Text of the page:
The Rosy-faced Lovebird they are monogamous.

Nest in rock crevices, human constructions, bridges or communal nests Sociable Weaver (Philetairus socius) and the White-browed Sparrow-Weaver (Plocepasser mahali). The nest It is made of straw and branches, as well as some other materials such as pieces of bark, leaves and herbs, carried by the female rump feathers. The nest of the weavers carries no additional material added. The nests are communal.

The breeding season It has been recorded in the months Feb-Mar, April and October; most clutches seem to take place in the months of February-May.

The female lays 4-6 eggs. The incubation lasts a few 23 days, What does the female do alone?. It is fed by the male during this period.. The chicks are fed by regurgitation female, but it is the male who carries food. The period in the nest It is close to the 5-6 weeks, during which both parents feed the young. Flying around the age of 43 days.

Food Inseparable de Namibi

The Rosy-faced Lovebird they feed on, mainly, seed, sometimes taken directly from the soil, including grasses, Albizia and Acacia; usually they do visits to gardens to feed on sunflower seeds to cropland for him millet and the corn.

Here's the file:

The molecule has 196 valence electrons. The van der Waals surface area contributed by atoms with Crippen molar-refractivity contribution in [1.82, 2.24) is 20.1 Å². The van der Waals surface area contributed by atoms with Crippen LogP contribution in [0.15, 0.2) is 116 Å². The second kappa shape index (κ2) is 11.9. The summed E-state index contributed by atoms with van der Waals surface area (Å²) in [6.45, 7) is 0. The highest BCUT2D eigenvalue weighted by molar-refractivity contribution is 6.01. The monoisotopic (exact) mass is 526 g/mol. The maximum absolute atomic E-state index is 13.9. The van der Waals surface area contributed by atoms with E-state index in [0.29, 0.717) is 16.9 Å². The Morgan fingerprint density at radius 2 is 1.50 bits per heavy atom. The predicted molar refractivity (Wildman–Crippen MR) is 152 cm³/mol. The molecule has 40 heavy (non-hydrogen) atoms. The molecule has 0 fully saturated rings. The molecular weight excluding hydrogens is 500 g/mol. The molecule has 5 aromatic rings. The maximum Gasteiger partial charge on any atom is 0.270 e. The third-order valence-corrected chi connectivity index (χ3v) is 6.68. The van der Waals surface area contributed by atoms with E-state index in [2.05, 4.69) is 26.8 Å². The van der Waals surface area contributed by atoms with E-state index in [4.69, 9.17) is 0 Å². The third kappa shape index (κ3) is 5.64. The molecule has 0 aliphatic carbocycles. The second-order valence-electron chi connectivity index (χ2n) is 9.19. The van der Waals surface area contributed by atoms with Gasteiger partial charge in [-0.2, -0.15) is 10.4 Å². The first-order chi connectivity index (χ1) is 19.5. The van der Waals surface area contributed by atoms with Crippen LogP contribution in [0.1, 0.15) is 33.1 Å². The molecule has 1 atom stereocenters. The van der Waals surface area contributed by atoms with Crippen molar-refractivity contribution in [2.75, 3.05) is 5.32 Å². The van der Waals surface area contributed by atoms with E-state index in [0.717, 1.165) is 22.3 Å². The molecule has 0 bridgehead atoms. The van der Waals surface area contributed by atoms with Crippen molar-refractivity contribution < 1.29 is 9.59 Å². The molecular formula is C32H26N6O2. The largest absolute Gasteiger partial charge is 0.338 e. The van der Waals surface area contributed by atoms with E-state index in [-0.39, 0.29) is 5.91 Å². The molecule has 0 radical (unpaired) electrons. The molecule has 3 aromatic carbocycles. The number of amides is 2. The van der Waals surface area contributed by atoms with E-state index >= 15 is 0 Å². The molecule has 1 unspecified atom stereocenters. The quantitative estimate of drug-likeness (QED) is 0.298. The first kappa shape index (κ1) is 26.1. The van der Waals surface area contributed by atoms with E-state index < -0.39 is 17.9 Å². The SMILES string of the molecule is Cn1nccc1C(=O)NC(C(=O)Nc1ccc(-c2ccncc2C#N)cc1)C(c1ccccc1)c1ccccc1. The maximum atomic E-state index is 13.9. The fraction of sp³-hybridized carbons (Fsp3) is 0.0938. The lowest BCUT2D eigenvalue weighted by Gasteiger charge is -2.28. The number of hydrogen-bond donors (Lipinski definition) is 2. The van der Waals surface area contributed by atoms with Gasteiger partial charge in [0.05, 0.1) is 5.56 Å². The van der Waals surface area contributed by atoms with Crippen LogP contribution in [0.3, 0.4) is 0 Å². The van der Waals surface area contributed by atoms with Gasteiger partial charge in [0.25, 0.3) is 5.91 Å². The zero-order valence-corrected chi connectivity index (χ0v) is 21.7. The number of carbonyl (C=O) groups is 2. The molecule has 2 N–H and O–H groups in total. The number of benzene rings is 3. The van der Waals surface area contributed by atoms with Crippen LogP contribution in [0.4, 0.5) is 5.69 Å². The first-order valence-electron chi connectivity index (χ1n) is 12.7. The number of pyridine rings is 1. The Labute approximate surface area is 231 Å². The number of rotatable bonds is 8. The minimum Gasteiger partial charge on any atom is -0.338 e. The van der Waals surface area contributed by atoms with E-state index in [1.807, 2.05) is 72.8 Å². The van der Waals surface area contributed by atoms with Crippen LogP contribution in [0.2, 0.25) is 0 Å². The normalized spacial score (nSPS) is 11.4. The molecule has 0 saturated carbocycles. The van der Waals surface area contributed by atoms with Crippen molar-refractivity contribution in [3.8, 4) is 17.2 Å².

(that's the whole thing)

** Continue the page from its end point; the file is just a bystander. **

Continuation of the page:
Sean is not considered a serious pest for crops because agriculture is scarce in the inhabited regions. They also eat flowers Albizia and other foliage plants, such as leaves of the genus Euphorbia. You can drink several times a day.


Size of the area of distribution (reproduction / resident): 774.000 km2

The Rosy-faced Lovebird They are endemic areas southwestern africa. In Angola, where the range of Rosy-faced Lovebird It is little known, The species is found in the region Sumba (perhaps further north) to the south, in parallel to the shore area through Namibia north of Cape, South Africa, extending from the east to the north. In Namibia to Lago Me, Botswana, although there are no recent records of the species there.

A sighting 1992 in Victoria Falls, Zimbabwe, suggests little-known eastern limits or nomadic behavior.

The main population Rosy-faced Lovebird It is within 400 km of Atlantic coastline. Records in the ancient province of Transvaal They are considered leaks. There is a wild population in the sector Fish Hoek of the Cape Peninsula, South Africa.

Subspecies description: